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Ph.D. Defense: Tianyu Wang

July 8 @ 2:00 pm - 3:30 pm EDT

Title: Developing Computational Methods for Single-cell RNA Sequencing Data Analysis

Student: Tianyu Wang

Major Advisor: Prof. Sheida Nabavi 

Associate Advisors: Prof. Ion Mandoiu and Prof. Derek Aguiar

Date/Time: Thursday, July 8th, 2021, 2:00 PM

Meeting link:
https://uconn-cmr.webex.com/uconn-cmr/j.php?MTID=m01d2a5180fe114073088db1433cffc2d

Meeting number: 120 671 8966

Password: JwDsxAY2p32   

 Abstract:

Single-cell RNA sequencing (scRNAseq) enables to uncover the cell-specific changes in transcriptome which are missed by bulk sequencing. This emerging and fast-growing sequencing technology has had a major impact on several fields, including microbiology, neurobiology, immunology, developmental biology, cancer, and stem cell. With rapid advances in single-cell technologies, the data continues to grow in size and complexity. The scalable, flexible, and robust computational methods for analyzing these data become an urgent need. Due to the low amount of RNAs from a single cell and low capture efficiency of sequencing technologies, single-cell sequencing posts new challenges in data analysis including data multimodality, extensive noise, and dropout (missing data). To address the new challenges of single-cell data analysis, novel computational methods need to be developed.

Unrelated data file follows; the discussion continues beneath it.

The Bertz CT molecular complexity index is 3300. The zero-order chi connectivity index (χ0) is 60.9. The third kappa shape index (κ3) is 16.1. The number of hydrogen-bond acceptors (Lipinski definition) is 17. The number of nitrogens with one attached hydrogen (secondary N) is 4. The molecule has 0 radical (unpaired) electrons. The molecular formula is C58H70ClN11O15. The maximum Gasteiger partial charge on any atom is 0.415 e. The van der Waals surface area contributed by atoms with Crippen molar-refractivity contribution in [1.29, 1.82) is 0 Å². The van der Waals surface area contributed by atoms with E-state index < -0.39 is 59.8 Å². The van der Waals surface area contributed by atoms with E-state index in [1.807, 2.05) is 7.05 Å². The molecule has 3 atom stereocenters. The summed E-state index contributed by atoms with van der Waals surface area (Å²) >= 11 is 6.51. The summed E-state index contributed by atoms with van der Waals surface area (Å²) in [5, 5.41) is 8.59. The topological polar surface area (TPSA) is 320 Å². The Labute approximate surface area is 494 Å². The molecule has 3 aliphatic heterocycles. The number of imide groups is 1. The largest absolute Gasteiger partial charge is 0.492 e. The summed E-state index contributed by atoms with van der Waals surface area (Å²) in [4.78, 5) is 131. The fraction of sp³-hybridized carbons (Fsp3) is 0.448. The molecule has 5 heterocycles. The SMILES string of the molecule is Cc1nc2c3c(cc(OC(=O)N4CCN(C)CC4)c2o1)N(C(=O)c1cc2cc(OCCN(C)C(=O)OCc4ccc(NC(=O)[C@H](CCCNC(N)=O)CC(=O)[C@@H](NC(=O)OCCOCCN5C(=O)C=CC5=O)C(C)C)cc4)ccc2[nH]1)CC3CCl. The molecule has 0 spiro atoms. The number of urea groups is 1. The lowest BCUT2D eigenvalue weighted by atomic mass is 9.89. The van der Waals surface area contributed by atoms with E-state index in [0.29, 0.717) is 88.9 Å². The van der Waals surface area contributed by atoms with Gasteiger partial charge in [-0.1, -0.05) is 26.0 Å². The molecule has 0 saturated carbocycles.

In this study, we developed the new methods that employ non-parametric approaches and incorporate prior biological knowledge about gene interactions for four main applications in scRNAseq data: 1-Differential gene expression analysis, 2-cell clustering analysis, 3-imputation for drop-out zero expressions, and 4-cell classification analysis. For differential gene expression analysis in the multimodal scRNAseq data, we developed a new method based on the Earth Mover’s Distance (EMD). The EMD is a non-parametric method to measure the distance between two distributions by solving the transportation optimization problem. For cell clustering analysis, we developed a new distance metric for pairs of cells that synthesizes the prior knowledge of gene relationship and gene expression values. We used a word embedding approach to obtain vector representations for genes and used the vectors to compute the distance between genes. For estimating the zero expression values in scRNAseq data, we employed a method based on the low rank matrix completion with side information approach that taking advantage of gene associations as prior knowledge for better imputation. For classifying the cells, we proposed an end-to-end deep learning model that combines a graph convolutional network (GCN) and a neural network to exploit gene interaction networks.

Details

Date:
July 8
Time:
2:00 pm - 3:30 pm EDT

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